Spooks generated by brain-body mismatch

ghosts, haunting, hauntology, robotics, perception, experiment, OBE, neurology

The results show that not all types of spookiness emerge in the same way from the brain. “They show that the neural networks involved in the feeling of a presence are not the same as those involved in out-of-body experiences or in seeing a doppelgänger,” says the lead author of the study, cognitive neuroscientist Olaf Blanke of the Swiss Federal Institute of Technology of Lausanne (EPFL).

http://www.nature.com/news/spooks-generated-by-brain-body-mismatch–1.16294

Tony Dalton related his first hand experiences with a ship’s cat:

ship, ello, explosion, cat, precognition, shipping, Rotterdam

Tony Dalton related his first hand experiences with a ship’s cat:

“Whilst serving on the Norwegian-flag tanker “Rona Star”, in 1965, I adopted a stray kitten in Mina al Ahmadi which took up residence in the radio room. It refused point blank ever to set foot on shore, despite being bodily carried, many times, down the gangway onto the land. The cat would never leave the ship until the night of June 15th, 1965, when the “Rona Star” was in the wet dock at Rotterdam’s Verolme shipyard, undergoing tank-cleaning. The moggy became extremely agitated, mewling and howling, and left the radio room. I watched it from the cabin window as it scooted down the gangway and disappeared. No sooner had it reached the shore than the ship exploded in a ball of fire and 16 persons were killed. To this day, I swear the damned thing sensed the forthcoming disaster. I never saw it again.”

http://messybeast.com/moggycat/warcat.htm

(via @interdome)

(via Before Abramović, A History of Nothing) As might be expected, Marina Abramović’s new performance event at the Sean Kelly…

hyperallergic:

(via Before Abramović, A History of Nothing)

As might be expected, Marina Abramović’s new performance event at the Sean Kelly gallery, Generator, has attracted a healthy level of press coverage that is concomitant with her reputation. Based on a premise of collective sensory deprivation, and the unanticipated insights that this can confer about communication and identity, the Generator experience begins with the voluntary blindfolding of participants and with noise-canceling headphones being placed upon the same. Each gallery-goer attempts to navigate through their environment in this limited state, up until the point where they can raise a hand and be led out of this paradoxically theatrical environment. While this experience will likely be novel to many of her recent converts, the performance has clear precedents among the work of at least one other artist who helped to shape the performance and intermedia subcultures of the mid-late 1970s. Namely, at least two of John Duncan’s events — Maze from 1995 and Voice Contact from 1998–2000 — also involve the voluntary blinding of participants and the subsequent entry of those participants into an unfamiliar space.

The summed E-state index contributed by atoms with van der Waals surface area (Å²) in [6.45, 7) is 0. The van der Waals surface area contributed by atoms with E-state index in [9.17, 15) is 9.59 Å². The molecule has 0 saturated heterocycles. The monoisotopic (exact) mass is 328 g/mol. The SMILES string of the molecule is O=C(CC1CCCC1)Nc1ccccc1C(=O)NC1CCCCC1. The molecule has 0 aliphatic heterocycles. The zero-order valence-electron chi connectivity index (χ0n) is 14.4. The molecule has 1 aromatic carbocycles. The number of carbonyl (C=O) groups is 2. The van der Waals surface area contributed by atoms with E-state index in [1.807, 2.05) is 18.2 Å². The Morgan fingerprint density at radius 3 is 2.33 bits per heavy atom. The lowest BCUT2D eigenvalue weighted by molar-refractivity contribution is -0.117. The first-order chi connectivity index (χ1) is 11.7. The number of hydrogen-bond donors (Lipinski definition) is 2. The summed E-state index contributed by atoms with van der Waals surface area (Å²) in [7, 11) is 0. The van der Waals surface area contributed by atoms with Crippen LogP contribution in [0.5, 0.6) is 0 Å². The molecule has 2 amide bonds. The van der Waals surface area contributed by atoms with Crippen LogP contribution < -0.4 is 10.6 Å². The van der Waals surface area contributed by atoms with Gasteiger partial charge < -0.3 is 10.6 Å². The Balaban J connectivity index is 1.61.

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SORN/Image from Berber Theunissen’s Series DOZEN OF BULLS, more on www.sornmag.com soon! #BerberTheunissen #DozenOfBulls…

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The Online Memory

warren ellis, memory, writing, online, ephemerality, context

This fracturing of context is, I suspect, peculiar to these early decades of online writing. It’s possible that, in the future, webmentions and the like may heal that up to some extent. But everything from the 90s to today is going to remain mostly broken in that respect. Most of what we said and did had ephemerality long before apps started selling us ephemeral nature as a positive advertising point. Possibly no other generation threw so many words at such velocity into a deep dark well of ghosts.

http://morning.computer/2014/10/the-online-memory/